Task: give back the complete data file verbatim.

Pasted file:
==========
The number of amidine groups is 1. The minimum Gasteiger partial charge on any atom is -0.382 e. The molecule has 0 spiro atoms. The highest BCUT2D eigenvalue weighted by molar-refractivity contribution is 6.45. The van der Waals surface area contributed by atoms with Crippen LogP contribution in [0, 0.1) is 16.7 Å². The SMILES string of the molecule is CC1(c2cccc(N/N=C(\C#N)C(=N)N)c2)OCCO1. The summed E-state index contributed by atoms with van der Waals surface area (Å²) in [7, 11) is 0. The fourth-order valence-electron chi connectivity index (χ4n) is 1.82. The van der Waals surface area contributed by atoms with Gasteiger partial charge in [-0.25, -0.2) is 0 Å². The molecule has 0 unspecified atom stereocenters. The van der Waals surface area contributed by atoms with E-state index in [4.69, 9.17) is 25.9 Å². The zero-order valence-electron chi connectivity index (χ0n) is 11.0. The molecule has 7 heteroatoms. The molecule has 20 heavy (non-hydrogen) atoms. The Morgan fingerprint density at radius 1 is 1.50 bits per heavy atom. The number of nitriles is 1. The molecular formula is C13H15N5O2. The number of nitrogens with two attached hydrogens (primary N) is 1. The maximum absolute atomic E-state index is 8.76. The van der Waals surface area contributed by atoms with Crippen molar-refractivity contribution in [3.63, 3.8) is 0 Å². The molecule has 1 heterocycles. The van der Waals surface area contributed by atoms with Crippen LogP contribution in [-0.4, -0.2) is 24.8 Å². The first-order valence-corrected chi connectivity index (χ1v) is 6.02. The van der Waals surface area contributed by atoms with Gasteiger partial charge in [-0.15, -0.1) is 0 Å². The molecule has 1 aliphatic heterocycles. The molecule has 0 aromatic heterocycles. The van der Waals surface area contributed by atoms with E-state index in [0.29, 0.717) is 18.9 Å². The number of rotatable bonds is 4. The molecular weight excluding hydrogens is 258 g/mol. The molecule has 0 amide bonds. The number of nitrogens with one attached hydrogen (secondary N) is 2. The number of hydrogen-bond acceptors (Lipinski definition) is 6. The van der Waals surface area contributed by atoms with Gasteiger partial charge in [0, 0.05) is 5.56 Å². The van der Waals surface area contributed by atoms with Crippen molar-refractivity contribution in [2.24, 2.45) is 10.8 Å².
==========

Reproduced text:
The number of amidine groups is 1. The minimum Gasteiger partial charge on any atom is -0.382 e. The molecule has 0 spiro atoms. The highest BCUT2D eigenvalue weighted by molar-refractivity contribution is 6.45. The van der Waals surface area contributed by atoms with Crippen LogP contribution in [0, 0.1) is 16.7 Å². The SMILES string of the molecule is CC1(c2cccc(N/N=C(\C#N)C(=N)N)c2)OCCO1. The summed E-state index contributed by atoms with van der Waals surface area (Å²) in [7, 11) is 0. The fourth-order valence-electron chi connectivity index (χ4n) is 1.82. The van der Waals surface area contributed by atoms with Gasteiger partial charge in [-0.25, -0.2) is 0 Å². The molecule has 0 unspecified atom stereocenters. The van der Waals surface area contributed by atoms with E-state index in [4.69, 9.17) is 25.9 Å². The zero-order valence-electron chi connectivity index (χ0n) is 11.0. The molecule has 7 heteroatoms. The molecule has 20 heavy (non-hydrogen) atoms. The Morgan fingerprint density at radius 1 is 1.50 bits per heavy atom. The number of nitriles is 1. The molecular formula is C13H15N5O2. The number of nitrogens with two attached hydrogens (primary N) is 1. The maximum absolute atomic E-state index is 8.76. The van der Waals surface area contributed by atoms with Crippen molar-refractivity contribution in [3.63, 3.8) is 0 Å². The molecule has 1 heterocycles. The van der Waals surface area contributed by atoms with Crippen LogP contribution in [-0.4, -0.2) is 24.8 Å². The first-order valence-corrected chi connectivity index (χ1v) is 6.02. The van der Waals surface area contributed by atoms with Gasteiger partial charge in [-0.15, -0.1) is 0 Å². The molecule has 1 aliphatic heterocycles. The molecule has 0 aromatic heterocycles. The van der Waals surface area contributed by atoms with E-state index in [0.29, 0.717) is 18.9 Å². The number of rotatable bonds is 4. The molecular weight excluding hydrogens is 258 g/mol. The molecule has 0 amide bonds. The number of nitrogens with one attached hydrogen (secondary N) is 2. The number of hydrogen-bond acceptors (Lipinski definition) is 6. The van der Waals surface area contributed by atoms with Gasteiger partial charge in [0, 0.05) is 5.56 Å². The van der Waals surface area contributed by atoms with Crippen molar-refractivity contribution in [2.24, 2.45) is 10.8 Å².